World Bulletin / News Desk
On a choice spot overlooking Washington's most stately monuments, a new museum swathed in bronze will showcase the tragedy and triumph of black America.
The National Museum of African American History and Culture, 100 years in the making and now almost ready, will fill a gaping void: until now the city had no grand-scale museum dedicated solely to this chapter of US history.
Slave cabins, a blacks-only train car from the segregation era and exhibits on the Reverend Martin Luther King and the civil rights movement he led will fill its halls, on the National Mall just a stone's throw from the White House and the Washington Monument.
So will a trumpet played by Louis Armstrong, training headgear worn by Muhammed Ali and a red Cadillac driven by Chuck Berry.
The museum opens on September 24 and Barack Obama, America's first black president, will cut the ribbon, in what promises to be a uniquely powerful, emotional moment.
The idea of building such a museum goes back to 1915. One of the inaugural exhibits, on the museum itself, is entitled "A Century in the Making."
"Often America is celebrated as a place that forgets," the museum's website says. "This museum seeks to help all Americans remember, and by remembering, this institution will stimulate a dialogue about race and help to foster a spirit of reconciliation and healing."
After years of false starts, a law calling for construction of the museum was passed in 2003 and signed by then president George W. Bush. Construction of the $540 million project began in 2012.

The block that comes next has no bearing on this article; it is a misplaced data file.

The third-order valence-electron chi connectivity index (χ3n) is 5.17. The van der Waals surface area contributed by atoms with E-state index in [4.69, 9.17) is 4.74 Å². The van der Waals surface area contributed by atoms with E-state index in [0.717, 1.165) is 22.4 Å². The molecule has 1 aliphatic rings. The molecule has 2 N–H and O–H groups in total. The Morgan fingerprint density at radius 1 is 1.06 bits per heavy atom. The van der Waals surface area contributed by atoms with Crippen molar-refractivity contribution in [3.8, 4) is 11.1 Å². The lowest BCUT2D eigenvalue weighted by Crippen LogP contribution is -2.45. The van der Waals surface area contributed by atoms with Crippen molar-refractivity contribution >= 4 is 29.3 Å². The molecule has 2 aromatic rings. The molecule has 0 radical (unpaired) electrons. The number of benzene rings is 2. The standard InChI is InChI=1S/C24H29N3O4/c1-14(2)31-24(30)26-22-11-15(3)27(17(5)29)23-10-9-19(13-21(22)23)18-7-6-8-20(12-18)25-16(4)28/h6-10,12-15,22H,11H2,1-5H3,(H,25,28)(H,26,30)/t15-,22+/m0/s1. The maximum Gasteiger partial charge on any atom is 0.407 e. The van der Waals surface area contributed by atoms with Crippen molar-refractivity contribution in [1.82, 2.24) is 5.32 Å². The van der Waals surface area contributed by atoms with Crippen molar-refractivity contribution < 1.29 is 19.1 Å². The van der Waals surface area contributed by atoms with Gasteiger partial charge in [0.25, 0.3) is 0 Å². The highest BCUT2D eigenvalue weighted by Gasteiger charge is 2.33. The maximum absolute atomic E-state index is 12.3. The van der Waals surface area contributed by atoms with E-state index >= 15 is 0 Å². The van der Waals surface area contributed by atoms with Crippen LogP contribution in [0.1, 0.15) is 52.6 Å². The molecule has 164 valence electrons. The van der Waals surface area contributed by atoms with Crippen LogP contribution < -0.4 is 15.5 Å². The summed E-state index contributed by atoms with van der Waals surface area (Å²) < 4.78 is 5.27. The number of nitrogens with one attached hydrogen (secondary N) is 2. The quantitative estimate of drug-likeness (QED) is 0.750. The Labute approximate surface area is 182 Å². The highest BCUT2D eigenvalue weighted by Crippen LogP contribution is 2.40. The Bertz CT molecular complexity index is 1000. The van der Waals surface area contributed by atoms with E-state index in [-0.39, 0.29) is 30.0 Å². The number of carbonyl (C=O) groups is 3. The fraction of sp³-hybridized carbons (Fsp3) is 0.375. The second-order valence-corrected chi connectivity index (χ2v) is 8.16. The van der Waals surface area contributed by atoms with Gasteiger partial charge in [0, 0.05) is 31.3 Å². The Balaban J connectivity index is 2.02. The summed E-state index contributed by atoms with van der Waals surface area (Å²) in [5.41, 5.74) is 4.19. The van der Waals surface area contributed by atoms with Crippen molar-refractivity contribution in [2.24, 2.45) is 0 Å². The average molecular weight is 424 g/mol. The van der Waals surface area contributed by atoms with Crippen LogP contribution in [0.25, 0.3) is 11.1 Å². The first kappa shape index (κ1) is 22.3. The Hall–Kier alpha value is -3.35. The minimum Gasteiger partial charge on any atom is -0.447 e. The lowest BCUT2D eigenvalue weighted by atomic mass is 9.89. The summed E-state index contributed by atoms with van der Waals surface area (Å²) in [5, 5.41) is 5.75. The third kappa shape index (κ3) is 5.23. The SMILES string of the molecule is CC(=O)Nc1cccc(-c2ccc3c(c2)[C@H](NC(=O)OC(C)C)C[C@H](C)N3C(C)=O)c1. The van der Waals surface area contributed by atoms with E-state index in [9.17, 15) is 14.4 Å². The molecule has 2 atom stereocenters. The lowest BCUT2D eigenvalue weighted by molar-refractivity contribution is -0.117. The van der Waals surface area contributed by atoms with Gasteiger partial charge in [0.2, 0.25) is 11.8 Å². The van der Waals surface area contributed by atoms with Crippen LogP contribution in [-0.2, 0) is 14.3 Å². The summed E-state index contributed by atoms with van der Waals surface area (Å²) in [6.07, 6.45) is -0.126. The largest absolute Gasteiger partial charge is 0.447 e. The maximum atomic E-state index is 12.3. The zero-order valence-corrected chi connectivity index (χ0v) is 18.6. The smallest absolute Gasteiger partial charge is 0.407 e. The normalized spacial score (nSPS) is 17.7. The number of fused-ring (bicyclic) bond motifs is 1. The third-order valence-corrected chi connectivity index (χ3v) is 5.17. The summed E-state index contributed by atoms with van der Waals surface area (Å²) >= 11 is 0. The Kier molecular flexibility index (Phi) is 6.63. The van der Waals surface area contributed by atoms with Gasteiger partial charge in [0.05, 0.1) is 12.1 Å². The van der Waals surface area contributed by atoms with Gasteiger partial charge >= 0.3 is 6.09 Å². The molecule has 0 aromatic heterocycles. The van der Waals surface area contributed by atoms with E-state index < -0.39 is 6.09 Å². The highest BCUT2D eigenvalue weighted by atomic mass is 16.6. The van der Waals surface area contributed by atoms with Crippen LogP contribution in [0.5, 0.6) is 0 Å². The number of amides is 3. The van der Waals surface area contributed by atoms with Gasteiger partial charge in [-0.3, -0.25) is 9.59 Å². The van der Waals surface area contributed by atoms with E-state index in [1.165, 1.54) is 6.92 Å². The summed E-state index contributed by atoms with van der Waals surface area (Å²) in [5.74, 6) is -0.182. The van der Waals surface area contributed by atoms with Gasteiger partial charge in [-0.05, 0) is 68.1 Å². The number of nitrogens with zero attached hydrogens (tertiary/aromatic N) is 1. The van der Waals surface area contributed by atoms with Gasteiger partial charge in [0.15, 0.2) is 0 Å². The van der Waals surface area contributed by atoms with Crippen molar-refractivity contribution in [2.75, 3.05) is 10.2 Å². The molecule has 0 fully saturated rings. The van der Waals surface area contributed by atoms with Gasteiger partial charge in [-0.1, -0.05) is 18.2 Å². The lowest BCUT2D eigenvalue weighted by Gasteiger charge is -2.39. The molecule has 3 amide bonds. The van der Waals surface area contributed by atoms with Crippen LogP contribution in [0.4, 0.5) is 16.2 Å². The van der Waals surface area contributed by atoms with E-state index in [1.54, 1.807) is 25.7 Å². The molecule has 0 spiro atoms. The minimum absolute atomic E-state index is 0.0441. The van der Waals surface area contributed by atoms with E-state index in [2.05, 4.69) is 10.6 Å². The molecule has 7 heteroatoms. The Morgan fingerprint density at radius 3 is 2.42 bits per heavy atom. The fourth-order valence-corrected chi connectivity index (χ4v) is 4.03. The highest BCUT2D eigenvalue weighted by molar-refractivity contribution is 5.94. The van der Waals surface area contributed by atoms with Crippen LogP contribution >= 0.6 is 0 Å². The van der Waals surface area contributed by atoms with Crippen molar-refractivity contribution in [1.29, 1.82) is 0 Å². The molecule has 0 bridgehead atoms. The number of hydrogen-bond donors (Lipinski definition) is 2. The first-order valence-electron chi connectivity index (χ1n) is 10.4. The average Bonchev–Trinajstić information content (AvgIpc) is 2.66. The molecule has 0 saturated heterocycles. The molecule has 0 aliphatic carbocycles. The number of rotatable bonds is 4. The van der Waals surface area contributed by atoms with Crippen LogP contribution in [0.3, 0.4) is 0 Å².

From the outside, the building features three distinct horizontal sections, their bronze-covered facades jutting out at a slight angle.
After entering, visitors are encouraged to go downstairs to see an exhibit on the global slave trade.
Right away, they run into a wooden slave cabin typical of the 1800s. This one was brought from a plantation in South Carolina and meticulously restored, board by board.
A series of ramps takes visitors through other periods of the black experience, such as segregation and the civil rights movement.
Artifacts on view along the way include a guard tower from a Louisiana prison built on land that was once a plantation that used slaves, and an airplane flown by the Tuskegee Airmen -- a celebrated company of black aviators who fought in World War II.
For all of its focus on some of this nation's most troubled episodes, the African America History Museum does not aim to be a criticism of America's past.
As visitors tour the cavernous museum possessing more than 34,000 artifacts, "what we see here, is the beginning of the culture that we have all built together," said Ralph Appelbaum, one of the architects who worked on the project.
"As you go on, you see more and more symbols of that integration, of freedom," he told AFP while standing under the Tuskegee aircraft, suspended from one of the ramps.
The museum's location -- the last available spot on the Mall for such an expansive edifice -- is commensurate with its importance, said another architect, David Adjaye.
The upper floors of the museum are dedicated to sports, music, entertainment, food and pop culture, with things like the fist-bump.
"I see that as a celebration of the contribution of African Americans to US culture," said Joanne Hyppolite, a curator.
At the end of the tour on the top floor one can view Chuck Berry's Cadillac and memorabilia from the Jackson Five pop music group of the 1970s.
Still-empty glass cases are marked with names like Michael Jackson, Duke Ellington, Ray Charles, Prince and Ella Fitzgerald.
The top floor, offering a spectacular view of some of the 18 other Smithsonian museums -- is meant to be a place of contemplation.
Along the way, visitors already had a chance to read old reflections, such as wall writings with the words of one Felix Haywood, son of a slave, musing on the moment of emancipation in the 19th century.
"We was free," Haywood reminisced. "Just like that, we was free."
Last Mod: 14 Mayıs 2016, 12:04